Once you've finally splurged to buy that boat you've always wanted, it may strike you that it's not so smart to lug it around with the old family sedan. Maybe it's time to upgrade to a truck. The question is, "What kind?" Soon after you begin your search, you'll realize that shopping for the right truck can get confusing. When it comes to heavy duty towing and hauling, it's easy to get lost in the sea of terms and safety requirements. The real meaning of "half-ton" pickup, for instance, eludes some automotive folks, let alone first-time truck buyers.
A ton is 2000 pounds (907.19 kg), so does it follow that a half-ton truck weighs 1000 pounds (453.5 kg)? Actually, the name doesn't refer to the weight of the truck. In fact, half-ton pickups weigh much more than that. The weight of a truck without cargo or passengers is called the curb weight. For example, many 2007 half-ton pickups have curb weights between 9000 (4082.3 kg) and 11000 (4989.5 kg) pounds [source: Edmunds].
The "half-ton" description loosely refers to the truck's payload capacity. This means that the truck can carry up to 1000 pounds (453.5 kg) of cargo and passengers in the cab and bed. But wait a minute: If you take a look at the stats on modern half-ton pickups, you'll notice that their payload capacities exceed 1000 pounds (453.5 kg). Although early half-ton pickups could carry max loads of 1000 pounds (453.5 kg), since at least the 1960s, new and improved half-ton pickups have been able to safely carry more, surpassing their namesakes [source: Autotropolis].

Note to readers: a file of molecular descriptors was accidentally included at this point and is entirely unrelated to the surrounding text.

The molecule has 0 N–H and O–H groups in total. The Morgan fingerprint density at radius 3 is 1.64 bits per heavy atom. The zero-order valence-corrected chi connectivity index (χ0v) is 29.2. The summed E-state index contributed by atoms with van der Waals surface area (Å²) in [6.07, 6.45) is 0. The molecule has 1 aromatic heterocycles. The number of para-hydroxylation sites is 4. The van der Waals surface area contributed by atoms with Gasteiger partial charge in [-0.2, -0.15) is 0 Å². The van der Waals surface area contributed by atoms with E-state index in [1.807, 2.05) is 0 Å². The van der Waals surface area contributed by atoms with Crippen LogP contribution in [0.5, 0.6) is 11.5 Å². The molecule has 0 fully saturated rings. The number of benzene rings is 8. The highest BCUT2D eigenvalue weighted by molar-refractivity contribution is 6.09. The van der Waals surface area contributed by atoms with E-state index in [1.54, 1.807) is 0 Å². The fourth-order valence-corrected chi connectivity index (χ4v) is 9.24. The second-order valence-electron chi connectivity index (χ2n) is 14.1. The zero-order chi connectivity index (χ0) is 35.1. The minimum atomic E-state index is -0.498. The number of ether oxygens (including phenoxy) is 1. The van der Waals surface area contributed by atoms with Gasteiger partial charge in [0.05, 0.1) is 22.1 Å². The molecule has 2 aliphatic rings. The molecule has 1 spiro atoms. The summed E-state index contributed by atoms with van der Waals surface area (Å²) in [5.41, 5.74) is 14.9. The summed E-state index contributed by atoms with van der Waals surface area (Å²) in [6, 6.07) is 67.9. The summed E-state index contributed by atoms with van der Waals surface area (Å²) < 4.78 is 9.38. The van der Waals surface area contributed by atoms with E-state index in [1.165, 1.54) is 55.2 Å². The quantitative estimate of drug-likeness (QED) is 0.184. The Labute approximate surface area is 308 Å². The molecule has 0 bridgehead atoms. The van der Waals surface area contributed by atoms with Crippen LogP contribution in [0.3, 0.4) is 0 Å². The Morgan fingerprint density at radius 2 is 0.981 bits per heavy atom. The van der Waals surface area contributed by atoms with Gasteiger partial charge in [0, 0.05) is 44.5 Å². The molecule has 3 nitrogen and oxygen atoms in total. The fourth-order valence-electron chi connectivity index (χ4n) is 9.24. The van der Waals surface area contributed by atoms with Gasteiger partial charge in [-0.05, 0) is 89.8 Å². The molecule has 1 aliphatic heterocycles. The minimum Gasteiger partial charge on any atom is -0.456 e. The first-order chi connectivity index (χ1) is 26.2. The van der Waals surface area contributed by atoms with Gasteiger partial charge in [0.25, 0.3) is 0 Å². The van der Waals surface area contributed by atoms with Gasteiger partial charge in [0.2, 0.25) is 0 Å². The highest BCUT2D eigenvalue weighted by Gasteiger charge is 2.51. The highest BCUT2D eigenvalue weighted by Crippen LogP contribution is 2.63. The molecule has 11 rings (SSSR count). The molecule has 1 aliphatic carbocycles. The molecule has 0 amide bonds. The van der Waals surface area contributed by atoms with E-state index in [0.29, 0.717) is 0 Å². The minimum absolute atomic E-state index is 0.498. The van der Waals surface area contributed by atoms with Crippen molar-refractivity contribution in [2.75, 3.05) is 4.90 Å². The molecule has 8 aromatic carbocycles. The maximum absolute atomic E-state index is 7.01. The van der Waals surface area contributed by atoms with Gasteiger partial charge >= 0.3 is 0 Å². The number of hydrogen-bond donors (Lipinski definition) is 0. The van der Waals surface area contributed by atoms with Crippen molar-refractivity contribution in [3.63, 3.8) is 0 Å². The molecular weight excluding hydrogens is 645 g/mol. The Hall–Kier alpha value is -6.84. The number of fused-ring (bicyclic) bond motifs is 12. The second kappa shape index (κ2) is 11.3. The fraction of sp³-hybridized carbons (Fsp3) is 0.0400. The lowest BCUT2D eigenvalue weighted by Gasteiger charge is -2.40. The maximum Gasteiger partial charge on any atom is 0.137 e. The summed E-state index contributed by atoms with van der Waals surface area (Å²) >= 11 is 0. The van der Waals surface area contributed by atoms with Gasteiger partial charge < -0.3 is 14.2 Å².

But old habits die hard, and the name "half-ton" has stuck around to this day. It's still helpful as a general classification term, differentiating the group from the larger, heavy-duty three-quarter-ton pickups and one-ton pickups (also obsolete terms). A better way to find out the maximum payload capacity is to check the individual truck's specs online or in the owner's manual to see what the manufacturer recommends.
So, don't skip over half-tons because you think you need more capacity -- this name contradicts their real hauling power. Consumer Reports actually warns against buying a truck with more hauling capacity than you need because its higher-capacity suspension will make for a more uncomfortable ride [source: Consumer Reports]. It's also important to note that payload capacity isn't the same thing as towing capacity, which you'll need to consider if you plan to haul a boat or trailer.